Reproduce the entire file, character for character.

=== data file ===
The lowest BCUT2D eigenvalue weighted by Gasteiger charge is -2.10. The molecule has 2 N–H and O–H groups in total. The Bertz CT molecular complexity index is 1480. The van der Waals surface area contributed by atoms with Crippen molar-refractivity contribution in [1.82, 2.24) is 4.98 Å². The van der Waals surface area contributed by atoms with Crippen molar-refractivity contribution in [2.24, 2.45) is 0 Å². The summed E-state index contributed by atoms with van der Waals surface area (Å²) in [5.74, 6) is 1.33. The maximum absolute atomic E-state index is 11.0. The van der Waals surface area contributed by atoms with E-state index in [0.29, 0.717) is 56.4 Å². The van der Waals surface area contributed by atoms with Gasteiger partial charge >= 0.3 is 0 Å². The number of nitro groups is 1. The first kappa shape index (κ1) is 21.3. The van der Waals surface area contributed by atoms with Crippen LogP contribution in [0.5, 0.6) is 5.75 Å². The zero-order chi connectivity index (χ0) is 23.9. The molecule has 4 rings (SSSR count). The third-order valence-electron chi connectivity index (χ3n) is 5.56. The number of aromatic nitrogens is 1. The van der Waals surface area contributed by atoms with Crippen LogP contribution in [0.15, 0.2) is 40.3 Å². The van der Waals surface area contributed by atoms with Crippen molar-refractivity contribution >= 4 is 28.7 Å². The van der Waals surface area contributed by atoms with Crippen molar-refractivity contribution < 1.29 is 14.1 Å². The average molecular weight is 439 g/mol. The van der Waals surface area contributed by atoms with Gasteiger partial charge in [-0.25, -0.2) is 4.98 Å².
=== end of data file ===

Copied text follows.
The lowest BCUT2D eigenvalue weighted by Gasteiger charge is -2.10. The molecule has 2 N–H and O–H groups in total. The Bertz CT molecular complexity index is 1480. The van der Waals surface area contributed by atoms with Crippen molar-refractivity contribution in [1.82, 2.24) is 4.98 Å². The van der Waals surface area contributed by atoms with Crippen molar-refractivity contribution in [2.24, 2.45) is 0 Å². The summed E-state index contributed by atoms with van der Waals surface area (Å²) in [5.74, 6) is 1.33. The maximum absolute atomic E-state index is 11.0. The van der Waals surface area contributed by atoms with E-state index in [0.29, 0.717) is 56.4 Å². The van der Waals surface area contributed by atoms with Gasteiger partial charge >= 0.3 is 0 Å². The number of nitro groups is 1. The first kappa shape index (κ1) is 21.3. The van der Waals surface area contributed by atoms with Crippen LogP contribution in [0.5, 0.6) is 5.75 Å². The zero-order chi connectivity index (χ0) is 23.9. The molecule has 4 rings (SSSR count). The third-order valence-electron chi connectivity index (χ3n) is 5.56. The number of aromatic nitrogens is 1. The van der Waals surface area contributed by atoms with Crippen LogP contribution in [0.15, 0.2) is 40.3 Å². The van der Waals surface area contributed by atoms with Crippen molar-refractivity contribution >= 4 is 28.7 Å². The van der Waals surface area contributed by atoms with Crippen molar-refractivity contribution < 1.29 is 14.1 Å². The average molecular weight is 439 g/mol. The van der Waals surface area contributed by atoms with Gasteiger partial charge in [-0.25, -0.2) is 4.98 Å².